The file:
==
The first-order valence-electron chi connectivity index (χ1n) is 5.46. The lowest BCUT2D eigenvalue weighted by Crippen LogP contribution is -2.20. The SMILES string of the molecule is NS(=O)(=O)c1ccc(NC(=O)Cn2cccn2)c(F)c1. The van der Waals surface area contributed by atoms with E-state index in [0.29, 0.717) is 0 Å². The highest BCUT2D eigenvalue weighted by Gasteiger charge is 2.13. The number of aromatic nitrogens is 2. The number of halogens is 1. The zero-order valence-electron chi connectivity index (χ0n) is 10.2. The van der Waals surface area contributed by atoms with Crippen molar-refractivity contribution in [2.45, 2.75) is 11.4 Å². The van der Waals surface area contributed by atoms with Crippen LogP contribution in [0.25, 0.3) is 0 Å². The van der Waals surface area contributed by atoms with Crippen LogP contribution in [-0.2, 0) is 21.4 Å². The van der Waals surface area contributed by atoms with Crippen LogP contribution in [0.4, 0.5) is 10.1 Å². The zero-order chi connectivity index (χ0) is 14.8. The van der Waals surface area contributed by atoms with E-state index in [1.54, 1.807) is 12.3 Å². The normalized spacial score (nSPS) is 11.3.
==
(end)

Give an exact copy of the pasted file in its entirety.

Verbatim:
The first-order valence-electron chi connectivity index (χ1n) is 5.46. The lowest BCUT2D eigenvalue weighted by Crippen LogP contribution is -2.20. The SMILES string of the molecule is NS(=O)(=O)c1ccc(NC(=O)Cn2cccn2)c(F)c1. The van der Waals surface area contributed by atoms with E-state index in [0.29, 0.717) is 0 Å². The highest BCUT2D eigenvalue weighted by Gasteiger charge is 2.13. The number of aromatic nitrogens is 2. The number of halogens is 1. The zero-order valence-electron chi connectivity index (χ0n) is 10.2. The van der Waals surface area contributed by atoms with Crippen molar-refractivity contribution in [2.45, 2.75) is 11.4 Å². The van der Waals surface area contributed by atoms with Crippen LogP contribution in [0.25, 0.3) is 0 Å². The van der Waals surface area contributed by atoms with Crippen LogP contribution in [-0.2, 0) is 21.4 Å². The van der Waals surface area contributed by atoms with Crippen LogP contribution in [0.4, 0.5) is 10.1 Å². The zero-order chi connectivity index (χ0) is 14.8. The van der Waals surface area contributed by atoms with E-state index in [1.54, 1.807) is 12.3 Å². The normalized spacial score (nSPS) is 11.3.